[5] Gareth Millward, Vaccinating Britain: Mass Vaccination and the Public Since the Second World War (Manchester: Manchester University Press, 2019), p. 1.

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Rex Britanniae?- The national identity of King Edward I in four maps


‘Is it the end of the world?’ asked one thirteenth-century Welsh poet, when English forces stormed into Wales in 1277. The key instigator was King Edward I, whose campaigns of 1277-1307 were fundamental for how Scottish, Welsh and English people identified themselves. By mapping Edward’s movements, we can investigate how he promoted a singular British national identity, a Rex Britanniae, provoking consideration over how debates regarding sovereignty and self-belonging in the thirteenth-fourteenth centuries are remarkably similar to those of the twenty-first century – calls for Scottish and Welsh independence are certainly no novelty.


A key element of Edward’s approach to kingship was Arthurianism, particularly for Wales. Taking advantage of a popular thirteenth-century obsession, Edward saw himself as the mythical king’s successor. [1]  That he and Queen Eleanor attended the reinternment of the bones of ‘Arthur’ and ‘Guinevere’ just months after defeating the Welsh is non-coincidental. Whatever its plausibility, this was symbolic, a truly political performance; Edward sought to embody Arthur as legitimate overlord of Wales.

Yet ideological mastery was insufficient. Magnificent castles such as Beaumaris and Harlech were catalysts for Anglicisation, visually documenting the physical and metaphorical permanence of English conquest. [2] As Map 1 shows, these castles were also strategically significant – Rhuddlan as an army base, Caernarfon as a supply centre. The administrative role of castles – the castle boroughs – was the machinery behind Rex Britanniae. Realised through the Statute of Wales (Rhuddlan Castle, 1284) explicitly English administrative cadre were imprinted onto boroughs.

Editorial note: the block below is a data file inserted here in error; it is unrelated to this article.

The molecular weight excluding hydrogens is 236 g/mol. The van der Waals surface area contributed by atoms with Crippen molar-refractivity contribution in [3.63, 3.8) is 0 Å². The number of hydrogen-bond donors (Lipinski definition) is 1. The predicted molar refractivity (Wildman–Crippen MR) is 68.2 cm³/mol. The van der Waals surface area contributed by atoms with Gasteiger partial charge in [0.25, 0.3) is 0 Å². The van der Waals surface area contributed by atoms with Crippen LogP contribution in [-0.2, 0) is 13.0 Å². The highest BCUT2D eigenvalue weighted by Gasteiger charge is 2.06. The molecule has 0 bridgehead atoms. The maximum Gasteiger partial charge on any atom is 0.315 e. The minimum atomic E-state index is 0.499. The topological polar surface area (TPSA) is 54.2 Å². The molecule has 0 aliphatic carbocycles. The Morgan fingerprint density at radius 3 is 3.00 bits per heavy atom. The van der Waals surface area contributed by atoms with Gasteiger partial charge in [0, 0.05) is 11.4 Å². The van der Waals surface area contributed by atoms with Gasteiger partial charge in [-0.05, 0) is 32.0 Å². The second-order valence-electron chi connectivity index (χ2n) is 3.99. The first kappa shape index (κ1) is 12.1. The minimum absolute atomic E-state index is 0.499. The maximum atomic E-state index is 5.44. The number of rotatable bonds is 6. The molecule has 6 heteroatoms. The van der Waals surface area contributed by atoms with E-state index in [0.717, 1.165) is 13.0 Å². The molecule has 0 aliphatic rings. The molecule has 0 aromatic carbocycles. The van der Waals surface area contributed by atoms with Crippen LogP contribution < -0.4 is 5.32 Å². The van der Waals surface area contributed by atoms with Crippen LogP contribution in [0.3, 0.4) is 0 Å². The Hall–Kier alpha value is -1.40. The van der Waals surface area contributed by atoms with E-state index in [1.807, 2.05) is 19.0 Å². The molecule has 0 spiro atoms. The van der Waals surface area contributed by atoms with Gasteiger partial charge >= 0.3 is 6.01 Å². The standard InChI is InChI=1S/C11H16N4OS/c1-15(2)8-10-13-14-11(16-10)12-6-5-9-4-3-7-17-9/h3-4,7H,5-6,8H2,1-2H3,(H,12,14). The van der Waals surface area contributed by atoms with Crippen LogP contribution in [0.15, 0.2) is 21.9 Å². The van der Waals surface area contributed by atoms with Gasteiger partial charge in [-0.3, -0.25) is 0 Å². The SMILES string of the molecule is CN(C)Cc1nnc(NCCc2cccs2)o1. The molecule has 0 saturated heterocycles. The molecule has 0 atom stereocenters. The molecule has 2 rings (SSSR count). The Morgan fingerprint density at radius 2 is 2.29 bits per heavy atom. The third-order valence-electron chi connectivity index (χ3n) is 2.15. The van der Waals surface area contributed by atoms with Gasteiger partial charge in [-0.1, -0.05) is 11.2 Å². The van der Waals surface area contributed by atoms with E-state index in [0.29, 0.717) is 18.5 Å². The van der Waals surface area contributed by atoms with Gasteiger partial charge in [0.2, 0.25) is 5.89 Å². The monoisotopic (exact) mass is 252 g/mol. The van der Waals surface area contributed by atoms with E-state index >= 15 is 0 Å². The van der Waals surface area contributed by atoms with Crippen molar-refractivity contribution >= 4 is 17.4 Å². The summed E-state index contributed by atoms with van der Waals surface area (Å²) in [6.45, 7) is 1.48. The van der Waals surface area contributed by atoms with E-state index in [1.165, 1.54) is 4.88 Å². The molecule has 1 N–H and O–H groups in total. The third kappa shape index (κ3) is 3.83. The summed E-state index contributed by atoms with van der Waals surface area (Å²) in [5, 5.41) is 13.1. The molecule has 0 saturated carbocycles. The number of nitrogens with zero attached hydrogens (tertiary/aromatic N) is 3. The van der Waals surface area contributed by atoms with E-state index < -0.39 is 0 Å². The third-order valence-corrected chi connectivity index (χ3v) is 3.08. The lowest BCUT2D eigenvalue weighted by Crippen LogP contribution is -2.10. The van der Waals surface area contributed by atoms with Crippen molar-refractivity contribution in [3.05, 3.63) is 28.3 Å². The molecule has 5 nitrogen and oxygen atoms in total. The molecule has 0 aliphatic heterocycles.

Often called ‘Anglicisation from above’, ‘the first colonial institution’, the Statute never aimed to create unity between English and Welsh law. [3] It represented the tenacity of Edward’s Arthurian ‘United Kingdom’ ideology and the battle over sovereignty, climaxing in large-scale, coordinated attacks on Edwardian castles, namely in 1294. [4]

Map 1 – Edward I’s Welsh campaigns. I plotted the London-St. David’s route, encompassing various major castles. Copyright @Charlotte Tomkins


While Wales had no single ruler and yet was relatively ethnically homogenous, Scotland was politically united under the Scottish kings, despite being a melting pot of Brittonic, Gaelic and Viking elements, further complicated by the English-speaking population inhabiting South-Eastern Scotland. [5] Yet the division between England and Scotland was primarily not cultural but political, and fluid, made remarkably clear in Map 2. Here, a tiny Scotland is presented as a “land beyond the sea”, connected to an English mainland only by Stirling bridge.

Map 2 – Matthew Paris’ Map of Britain, (c. 1250).

Yet no bridge would stop Edward. Arthurianism was most powerful regarding Wales, but it was certainly not irrelevant for Scotland – a multiplicity of Arthurian myths existed. The hereditary right of Arthur’s successors to rule Britain in its entirety was central to Arthurian territorial ideologies. Viewing the Anglo-Scottish border as a purely internal division, Edward used this ideology to try to absorb Scotland, like Wales, into the inalienable royal fisc – the Crown’s taxation and revenue source.

Castles were again essential in realising this and the castles of Scotland and Northern England became key battlegrounds between these two realms. Tensions escalated from 1290, partly over Edward’s determination that all royal fortresses come under his custody.  What was for Edward a logical step ensuring Scotland’s security was a denial of sovereignty for the Scots. These castles were the ‘instruments of raw power’, whose loss was catastrophic. [6]

The border-lands saw some of the most vicious attempts to subdue Scotland: for example, the 1296 bloodbath, the Battle of Berwick. Edward had captured the castle, massacred its townspeople, and garrisoned the fortress – so, what did this mean for Rex Britanniae? Tensions with Scotland’s heir John Balliol were already fraught, but Edward’s actions, combined with the withdrawal of his support for Balliol’s claim to the Scottish throne, resulted in Balliol’s formal renunciation of his oath to Edward.

Map 3 – Edward I’s Scottish campaigns. Note the importance of the border-lands as key entry, exit and fortification points. Copyright @Charlotte Tomkins